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The Most Exciting Indie Games of 2016 & Beyond

We take you on a tour of the indies we're most excited about that are (probably) coming this year.

  • Text: Gamereactor Staff

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Let's start things off with a disclaimer. Not all of these games will be released in 2016. Hell, some of them haven't even been confirmed as coming this year, we're just speculating about the indies that we're excited about that are likely to release in the months ahead. These games come in all shapes and sizes, from well funded epics, to solo projects and spin-offs, along the way taking in Early Access offerings and even the odd console title. Simply put they're an eclectic bunch. As such there's no one reason that we've included the games that are mentioned herein, and we've most certainly missed a few that should have been mentioned, and for that we apologise. So, without further ado, here's sixty games that we're looking forward to seeing more of in the months ahead.

Abzû (PC, PS4)
Release: 2016

There are two reasons to get excited for Abzû. Firstly, it's a beautifully vibrant exploration game that's set under the sea (and a little red Jamaican crab once told us it was better down there). Secondly, it's being developed by Giant Squid Studios. Granted this is the first title from the studio, but its founder is Matt Nava, art director for the phenomenal Journey. If Abzû can capture the same powerfully atmospheric experience filled with magic and wonder, then we have a real treat in store when Abzû launches later this year.

We Happy Few (PC, Xbox One)
Release: June

Set in an alternate dystopian 1960s England, We Happy Few adopts the method of sounding fun and joyous, but then very quickly turning dark and sinister. The overall backstory is that inhabitants of the peaceful town of Wellington Wells take a small pill known as Joy every day to suppress all emotions aside from happiness. You take the role of a 'Downer', someone who refuses to ingest any Joy, and wants to escape Wellington Wells. It plays similarly to Sir, You Are Being Hunted, except there's far more people hunting you, and Joy is hidden everywhere waiting for you to consume it, such as any water bottles you pick up. It's a title that looks to provide many hours of grim entertainment.

Perception (PC)
Release: 2016

Horror games are scary, but they're even more terrifying if you can't see what's in front of you. Enter Perception, a game starring a blind girl, and made by a team that knows a thing or two about creating deeply atmospheric and immersive experiences. Perception is a Kickstarter project by Deep End Games comprised of former BioShock and Dead Space developers. To make up for her lack of sight heroine Cassie employs sound to navigate a haunted mansion and uncover its secrets. Its clever gameplay mechanic involves using a cane to make noise that creates a momentary visual outline of the surroundings, but of course it also attracts the attention of the mansion's ghostly inhabitants.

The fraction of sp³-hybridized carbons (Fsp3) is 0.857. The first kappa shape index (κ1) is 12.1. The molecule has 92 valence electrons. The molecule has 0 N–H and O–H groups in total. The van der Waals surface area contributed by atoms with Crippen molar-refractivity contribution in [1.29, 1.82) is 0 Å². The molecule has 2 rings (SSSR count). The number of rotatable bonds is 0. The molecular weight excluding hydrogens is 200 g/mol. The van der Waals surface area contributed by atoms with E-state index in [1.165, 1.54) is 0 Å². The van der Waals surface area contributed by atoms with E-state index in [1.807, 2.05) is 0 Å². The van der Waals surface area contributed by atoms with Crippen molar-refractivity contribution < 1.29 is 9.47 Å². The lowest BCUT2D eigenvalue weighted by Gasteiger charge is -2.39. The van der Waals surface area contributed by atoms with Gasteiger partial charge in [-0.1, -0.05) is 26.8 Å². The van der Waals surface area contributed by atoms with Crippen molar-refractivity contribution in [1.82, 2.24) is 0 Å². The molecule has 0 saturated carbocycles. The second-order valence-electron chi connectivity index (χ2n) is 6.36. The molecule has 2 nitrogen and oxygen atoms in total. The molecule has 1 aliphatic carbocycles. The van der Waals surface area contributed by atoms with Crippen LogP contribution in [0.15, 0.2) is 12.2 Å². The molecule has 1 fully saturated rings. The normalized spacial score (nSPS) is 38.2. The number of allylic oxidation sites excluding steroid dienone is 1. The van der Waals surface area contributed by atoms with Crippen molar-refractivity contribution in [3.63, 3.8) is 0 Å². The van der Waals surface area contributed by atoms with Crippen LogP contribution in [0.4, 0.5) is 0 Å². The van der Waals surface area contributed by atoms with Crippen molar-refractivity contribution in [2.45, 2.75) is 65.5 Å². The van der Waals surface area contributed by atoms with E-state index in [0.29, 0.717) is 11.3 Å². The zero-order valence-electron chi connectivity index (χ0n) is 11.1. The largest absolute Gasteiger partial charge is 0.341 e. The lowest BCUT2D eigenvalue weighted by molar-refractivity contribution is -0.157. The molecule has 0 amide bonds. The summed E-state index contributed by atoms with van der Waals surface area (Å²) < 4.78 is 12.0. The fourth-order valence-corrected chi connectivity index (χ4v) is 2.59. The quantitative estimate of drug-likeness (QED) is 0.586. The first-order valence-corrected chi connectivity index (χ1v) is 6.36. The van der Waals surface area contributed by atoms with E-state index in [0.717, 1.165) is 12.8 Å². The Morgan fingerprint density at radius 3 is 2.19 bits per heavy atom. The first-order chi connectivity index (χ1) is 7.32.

Hellblade (PC, PS4)
Release: 2016

Hellblade is the newest project from Heavenly Sword and DmC: Devil May Cry developer Ninja Theory. Inspired by Celtic myth, the game has been described as an independent AAA game, with the developer stating it'll have all the same quality and production values of a big budget release. Interestingly, Hellblade will focus on the subject of mental health, with main character Senua battling physical manifestations of the demons that plague her mind. Ninja Theory promises the game will deliver "ninja-class melee gameplay, strong character stories and a unique art vision," making Hellblade one of the most exciting indie titles coming this year.

ARK: Survival Evolved (PC, PS4, Xbox One)
Release: 2016

You can already dino hunt and craft to your heart's content over on Steam Early Access, and ARK has also appeared on Xbox One via the platform's own Preview Program. This crafting-flavoured survival game has impressed plenty of PC and Xbox-owning players, and the developers have a healthy and open dialogue with their growing community. We're definitely interested to see where Studio Wildcard take this prehistoric survival sim next, and with so much prehistory to draw from, there's 65 million directions they could go in.

Return of the Obra Dinn (PC)
Release: TBA

Return of the Obra Dinn is the next game by Lucas Pope, the developer who managed to turn the subject of border control bureaucracy into the unique and thought-provoking Papers, Please. His follow-up project is a first-person mystery adventure based around a ship belonging to the East India Company in the year 1808. A brief early playable build showcases a simplistic black and white design as the player travels back in time to witness events prior to the vessel's mysterious disappearance. It's a dramatic departure from Pope's last game, but here's hoping Return of the Obra Dinn proves just as innovative and engrossing.